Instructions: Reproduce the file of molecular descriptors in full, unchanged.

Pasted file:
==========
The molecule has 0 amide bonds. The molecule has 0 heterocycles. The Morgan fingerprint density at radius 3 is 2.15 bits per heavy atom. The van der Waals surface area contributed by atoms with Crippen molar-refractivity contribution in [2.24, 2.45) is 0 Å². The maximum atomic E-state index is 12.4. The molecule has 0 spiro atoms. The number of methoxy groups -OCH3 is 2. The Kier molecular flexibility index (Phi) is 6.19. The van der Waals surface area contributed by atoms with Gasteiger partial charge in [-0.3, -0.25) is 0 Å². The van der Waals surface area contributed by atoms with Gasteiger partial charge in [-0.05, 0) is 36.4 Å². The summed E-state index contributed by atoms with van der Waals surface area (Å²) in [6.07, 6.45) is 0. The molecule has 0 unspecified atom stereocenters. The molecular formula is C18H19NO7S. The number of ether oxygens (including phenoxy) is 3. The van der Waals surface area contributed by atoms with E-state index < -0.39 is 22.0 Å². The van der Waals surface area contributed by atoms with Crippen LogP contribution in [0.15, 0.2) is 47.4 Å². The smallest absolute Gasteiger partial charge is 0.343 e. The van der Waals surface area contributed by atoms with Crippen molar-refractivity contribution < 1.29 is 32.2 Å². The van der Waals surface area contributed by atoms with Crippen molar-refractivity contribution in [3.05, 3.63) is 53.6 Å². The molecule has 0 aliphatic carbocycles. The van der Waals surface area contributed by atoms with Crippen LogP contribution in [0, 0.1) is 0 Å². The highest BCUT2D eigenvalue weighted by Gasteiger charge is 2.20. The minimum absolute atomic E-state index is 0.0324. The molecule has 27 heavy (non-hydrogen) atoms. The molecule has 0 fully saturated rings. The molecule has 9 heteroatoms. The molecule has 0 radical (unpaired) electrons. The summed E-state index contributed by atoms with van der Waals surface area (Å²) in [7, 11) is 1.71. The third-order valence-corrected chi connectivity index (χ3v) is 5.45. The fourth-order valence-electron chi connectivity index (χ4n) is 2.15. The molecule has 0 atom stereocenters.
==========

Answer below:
The molecule has 0 amide bonds. The molecule has 0 heterocycles. The Morgan fingerprint density at radius 3 is 2.15 bits per heavy atom. The van der Waals surface area contributed by atoms with Crippen molar-refractivity contribution in [2.24, 2.45) is 0 Å². The maximum atomic E-state index is 12.4. The molecule has 0 spiro atoms. The number of methoxy groups -OCH3 is 2. The Kier molecular flexibility index (Phi) is 6.19. The van der Waals surface area contributed by atoms with Gasteiger partial charge in [-0.3, -0.25) is 0 Å². The van der Waals surface area contributed by atoms with Gasteiger partial charge in [-0.05, 0) is 36.4 Å². The summed E-state index contributed by atoms with van der Waals surface area (Å²) in [6.07, 6.45) is 0. The molecule has 0 unspecified atom stereocenters. The molecular formula is C18H19NO7S. The number of ether oxygens (including phenoxy) is 3. The van der Waals surface area contributed by atoms with E-state index < -0.39 is 22.0 Å². The van der Waals surface area contributed by atoms with Crippen LogP contribution in [0.15, 0.2) is 47.4 Å². The smallest absolute Gasteiger partial charge is 0.343 e. The van der Waals surface area contributed by atoms with Crippen molar-refractivity contribution < 1.29 is 32.2 Å². The van der Waals surface area contributed by atoms with Crippen molar-refractivity contribution in [3.05, 3.63) is 53.6 Å². The molecule has 0 aliphatic carbocycles. The van der Waals surface area contributed by atoms with Crippen LogP contribution in [0, 0.1) is 0 Å². The highest BCUT2D eigenvalue weighted by Gasteiger charge is 2.20. The minimum absolute atomic E-state index is 0.0324. The molecule has 27 heavy (non-hydrogen) atoms. The molecule has 0 fully saturated rings. The molecule has 9 heteroatoms. The molecule has 0 radical (unpaired) electrons. The summed E-state index contributed by atoms with van der Waals surface area (Å²) in [7, 11) is 1.71. The third-order valence-corrected chi connectivity index (χ3v) is 5.45. The fourth-order valence-electron chi connectivity index (χ4n) is 2.15. The molecule has 0 atom stereocenters.